Baptism in Fire
Elizabeth Sinclair
(Silh. Int. Mom. #1429 $4.99, PG) ISBN 0-373-27499-4
****
Two years ago Rachel Lansing was working for the Orange Grove Police Department in Florida as an arson profiler. After an apartment fire that shattered her life, she relocated in Atlanta taking a job as a secretary to a construction contractor. Mysteriously, her daughter had disappeared from the scene of the fire, never having been found, and her husband Luke walked away from her unable to face his guilt at not being home that night.

Rachel’s new very dull life is interrupted when A.J. Branson, the Chief of Detectives in her old department, calls to try and persuade to return for just one job. The county has had several fires, which were similar to her fire. Rachel’s memory of her own fire was hazy at best. She was found in a closet, hands tied behind her, and a Bible cutting into her chest. Traces of chloroform had been found on her. The current fire patterned itself after hers, but she was the only victim who survived.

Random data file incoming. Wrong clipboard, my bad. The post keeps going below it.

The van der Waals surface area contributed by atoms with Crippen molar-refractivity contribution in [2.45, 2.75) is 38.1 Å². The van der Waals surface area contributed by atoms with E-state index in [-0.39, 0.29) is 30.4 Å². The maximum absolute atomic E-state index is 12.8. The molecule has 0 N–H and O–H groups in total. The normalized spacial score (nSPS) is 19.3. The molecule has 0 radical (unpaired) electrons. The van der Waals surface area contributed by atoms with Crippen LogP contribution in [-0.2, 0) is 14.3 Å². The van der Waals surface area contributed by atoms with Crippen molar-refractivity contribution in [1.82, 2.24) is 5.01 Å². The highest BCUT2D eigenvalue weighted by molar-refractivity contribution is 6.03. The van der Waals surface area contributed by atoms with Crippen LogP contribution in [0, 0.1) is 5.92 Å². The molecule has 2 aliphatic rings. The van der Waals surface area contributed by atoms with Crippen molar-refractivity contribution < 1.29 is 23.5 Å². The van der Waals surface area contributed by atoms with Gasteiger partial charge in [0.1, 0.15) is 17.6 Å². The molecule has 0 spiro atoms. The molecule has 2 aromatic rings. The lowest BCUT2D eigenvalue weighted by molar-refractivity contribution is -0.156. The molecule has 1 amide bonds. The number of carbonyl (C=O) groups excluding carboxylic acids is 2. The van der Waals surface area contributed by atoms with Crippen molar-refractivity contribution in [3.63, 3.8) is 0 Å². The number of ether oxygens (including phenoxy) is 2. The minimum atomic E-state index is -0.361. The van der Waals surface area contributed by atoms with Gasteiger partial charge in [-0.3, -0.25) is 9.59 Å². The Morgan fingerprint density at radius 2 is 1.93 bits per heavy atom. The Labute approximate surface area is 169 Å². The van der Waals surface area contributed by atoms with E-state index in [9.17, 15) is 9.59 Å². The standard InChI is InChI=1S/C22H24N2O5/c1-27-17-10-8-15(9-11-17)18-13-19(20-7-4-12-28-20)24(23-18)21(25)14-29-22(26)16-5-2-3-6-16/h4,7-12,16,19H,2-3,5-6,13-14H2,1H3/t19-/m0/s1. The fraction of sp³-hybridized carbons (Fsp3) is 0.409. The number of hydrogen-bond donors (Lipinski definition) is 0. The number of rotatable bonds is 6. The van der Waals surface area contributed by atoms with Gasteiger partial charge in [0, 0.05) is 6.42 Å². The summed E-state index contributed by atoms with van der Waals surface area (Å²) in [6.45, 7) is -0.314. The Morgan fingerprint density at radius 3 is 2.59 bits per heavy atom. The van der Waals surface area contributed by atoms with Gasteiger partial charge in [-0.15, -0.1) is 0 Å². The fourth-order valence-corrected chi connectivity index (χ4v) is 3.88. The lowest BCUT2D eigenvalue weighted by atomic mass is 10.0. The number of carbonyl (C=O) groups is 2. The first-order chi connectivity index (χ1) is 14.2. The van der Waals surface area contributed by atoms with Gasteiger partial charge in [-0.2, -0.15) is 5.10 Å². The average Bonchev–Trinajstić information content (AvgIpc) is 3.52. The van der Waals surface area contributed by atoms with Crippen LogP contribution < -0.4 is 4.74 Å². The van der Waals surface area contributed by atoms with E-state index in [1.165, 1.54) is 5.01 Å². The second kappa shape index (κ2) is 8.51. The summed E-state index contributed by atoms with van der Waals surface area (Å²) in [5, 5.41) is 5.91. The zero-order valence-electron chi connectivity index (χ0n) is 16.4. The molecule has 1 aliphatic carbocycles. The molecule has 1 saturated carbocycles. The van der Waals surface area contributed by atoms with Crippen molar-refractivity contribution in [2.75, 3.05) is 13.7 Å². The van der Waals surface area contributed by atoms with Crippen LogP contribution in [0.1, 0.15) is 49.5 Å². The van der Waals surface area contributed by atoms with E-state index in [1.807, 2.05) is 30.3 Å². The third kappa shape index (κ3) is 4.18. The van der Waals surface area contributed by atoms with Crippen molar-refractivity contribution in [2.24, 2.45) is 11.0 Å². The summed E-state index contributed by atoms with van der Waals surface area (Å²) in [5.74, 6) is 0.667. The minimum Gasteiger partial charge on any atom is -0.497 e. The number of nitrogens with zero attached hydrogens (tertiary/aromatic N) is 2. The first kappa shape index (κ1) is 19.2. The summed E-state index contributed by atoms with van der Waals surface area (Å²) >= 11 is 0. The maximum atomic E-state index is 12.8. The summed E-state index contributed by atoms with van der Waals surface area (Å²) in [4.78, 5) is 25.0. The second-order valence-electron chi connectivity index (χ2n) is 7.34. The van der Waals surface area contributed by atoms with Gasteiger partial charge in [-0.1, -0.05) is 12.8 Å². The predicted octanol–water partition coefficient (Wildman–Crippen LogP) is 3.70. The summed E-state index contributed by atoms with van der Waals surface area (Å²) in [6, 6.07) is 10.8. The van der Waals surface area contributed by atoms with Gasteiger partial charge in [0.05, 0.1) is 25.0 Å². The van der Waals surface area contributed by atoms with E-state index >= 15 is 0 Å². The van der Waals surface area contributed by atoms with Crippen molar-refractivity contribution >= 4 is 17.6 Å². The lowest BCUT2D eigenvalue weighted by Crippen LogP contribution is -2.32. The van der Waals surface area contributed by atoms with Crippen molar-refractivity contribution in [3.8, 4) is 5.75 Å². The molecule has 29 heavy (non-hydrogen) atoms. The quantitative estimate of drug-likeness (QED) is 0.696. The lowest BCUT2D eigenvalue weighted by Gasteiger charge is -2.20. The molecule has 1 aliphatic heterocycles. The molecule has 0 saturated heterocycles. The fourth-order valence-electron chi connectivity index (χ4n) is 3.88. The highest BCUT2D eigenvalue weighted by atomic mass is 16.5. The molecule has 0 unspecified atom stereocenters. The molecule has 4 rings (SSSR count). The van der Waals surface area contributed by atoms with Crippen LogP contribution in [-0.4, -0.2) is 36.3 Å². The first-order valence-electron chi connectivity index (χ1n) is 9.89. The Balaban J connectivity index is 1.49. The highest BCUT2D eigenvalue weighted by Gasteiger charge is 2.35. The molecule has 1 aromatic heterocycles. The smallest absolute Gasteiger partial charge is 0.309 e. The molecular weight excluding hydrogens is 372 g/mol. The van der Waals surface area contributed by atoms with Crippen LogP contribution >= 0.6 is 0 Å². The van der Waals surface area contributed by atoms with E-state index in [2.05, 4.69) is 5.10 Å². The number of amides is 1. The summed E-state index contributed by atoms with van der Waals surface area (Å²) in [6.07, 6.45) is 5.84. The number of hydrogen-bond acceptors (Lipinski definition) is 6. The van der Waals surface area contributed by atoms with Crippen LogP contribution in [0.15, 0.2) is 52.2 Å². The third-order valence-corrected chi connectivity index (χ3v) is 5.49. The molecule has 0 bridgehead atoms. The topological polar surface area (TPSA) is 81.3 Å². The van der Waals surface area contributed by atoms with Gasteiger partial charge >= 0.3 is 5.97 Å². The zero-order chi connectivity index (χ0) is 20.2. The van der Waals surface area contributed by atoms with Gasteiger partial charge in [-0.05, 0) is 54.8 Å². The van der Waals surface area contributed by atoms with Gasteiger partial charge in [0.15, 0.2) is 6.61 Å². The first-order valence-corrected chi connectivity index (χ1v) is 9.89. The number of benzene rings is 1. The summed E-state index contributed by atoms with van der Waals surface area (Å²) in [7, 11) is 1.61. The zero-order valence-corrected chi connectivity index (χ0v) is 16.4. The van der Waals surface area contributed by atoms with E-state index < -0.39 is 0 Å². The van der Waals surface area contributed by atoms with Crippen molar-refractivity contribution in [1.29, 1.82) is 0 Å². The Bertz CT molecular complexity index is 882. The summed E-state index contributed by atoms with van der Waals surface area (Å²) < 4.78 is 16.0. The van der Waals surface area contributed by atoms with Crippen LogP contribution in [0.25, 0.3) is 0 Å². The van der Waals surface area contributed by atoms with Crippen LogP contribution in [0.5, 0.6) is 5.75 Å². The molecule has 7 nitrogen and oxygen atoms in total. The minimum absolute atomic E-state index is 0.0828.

Rachel has finally reconciled herself to the fact that her young daughter Maggie is dead. She also has not gotten over the loss of her husband Luke and the possibility that he blames her for the loss of their daughter.

She is guilted into using her vacation to help the department, notwithstanding the fact that her ex-husband Luke is one of their most successful detectives, although he had not exactly been rule-bound when she had worked with him before.

Rachel arrives, the confrontation with Luke occurs, the task force forms and the work begins. From a reader’s point of view this has the makings of a very often-used plot line.

However, Elizabeth Sinclair has expertly crafted believable characters with sufficient depth to remove them from the standard angst filled principals. The rekindling of an old romance is credible and the sexual tension smolders in tune with the suspense line.

Other stories sometimes have the same advantages, but what distinguishes Baptism in Fore is the plot does not go where you expect. The analysis of a criminal or disturbed mind is comprised of educated guesses, but that process, as set forth here, is not only interesting but also logical. Just when you think you have the “fire investigator” plots figured out, a story like this one comes along.

Baptism in Fire is strongly recommended.

--Thea Davis


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